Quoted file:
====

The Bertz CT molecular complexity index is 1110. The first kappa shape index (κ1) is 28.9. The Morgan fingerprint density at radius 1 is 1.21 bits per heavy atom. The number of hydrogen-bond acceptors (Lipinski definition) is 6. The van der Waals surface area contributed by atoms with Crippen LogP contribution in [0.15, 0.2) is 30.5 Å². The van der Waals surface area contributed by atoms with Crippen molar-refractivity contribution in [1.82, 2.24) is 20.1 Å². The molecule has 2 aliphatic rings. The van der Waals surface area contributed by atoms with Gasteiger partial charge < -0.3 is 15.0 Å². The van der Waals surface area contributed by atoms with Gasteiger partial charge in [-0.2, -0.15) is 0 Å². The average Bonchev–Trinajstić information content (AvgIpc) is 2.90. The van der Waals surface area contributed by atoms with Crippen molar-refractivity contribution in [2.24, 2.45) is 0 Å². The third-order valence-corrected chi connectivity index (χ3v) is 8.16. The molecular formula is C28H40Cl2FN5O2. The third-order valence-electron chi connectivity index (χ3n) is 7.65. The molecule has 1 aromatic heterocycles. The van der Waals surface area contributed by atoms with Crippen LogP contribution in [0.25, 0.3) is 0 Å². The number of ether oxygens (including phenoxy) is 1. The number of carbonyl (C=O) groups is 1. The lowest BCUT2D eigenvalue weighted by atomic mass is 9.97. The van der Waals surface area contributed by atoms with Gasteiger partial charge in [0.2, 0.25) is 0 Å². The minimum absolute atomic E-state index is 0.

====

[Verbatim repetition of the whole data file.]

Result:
The Bertz CT molecular complexity index is 1110. The first kappa shape index (κ1) is 28.9. The Morgan fingerprint density at radius 1 is 1.21 bits per heavy atom. The number of hydrogen-bond acceptors (Lipinski definition) is 6. The van der Waals surface area contributed by atoms with Crippen LogP contribution in [0.15, 0.2) is 30.5 Å². The van der Waals surface area contributed by atoms with Crippen molar-refractivity contribution in [1.82, 2.24) is 20.1 Å². The molecule has 2 aliphatic rings. The van der Waals surface area contributed by atoms with Gasteiger partial charge < -0.3 is 15.0 Å². The van der Waals surface area contributed by atoms with Gasteiger partial charge in [-0.2, -0.15) is 0 Å². The average Bonchev–Trinajstić information content (AvgIpc) is 2.90. The van der Waals surface area contributed by atoms with Crippen molar-refractivity contribution in [2.24, 2.45) is 0 Å². The third-order valence-corrected chi connectivity index (χ3v) is 8.16. The molecular formula is C28H40Cl2FN5O2. The third-order valence-electron chi connectivity index (χ3n) is 7.65. The molecule has 1 aromatic heterocycles. The van der Waals surface area contributed by atoms with Crippen LogP contribution in [0.25, 0.3) is 0 Å². The number of ether oxygens (including phenoxy) is 1. The number of carbonyl (C=O) groups is 1. The lowest BCUT2D eigenvalue weighted by atomic mass is 9.97. The van der Waals surface area contributed by atoms with Gasteiger partial charge in [0.2, 0.25) is 0 Å². The minimum absolute atomic E-state index is 0.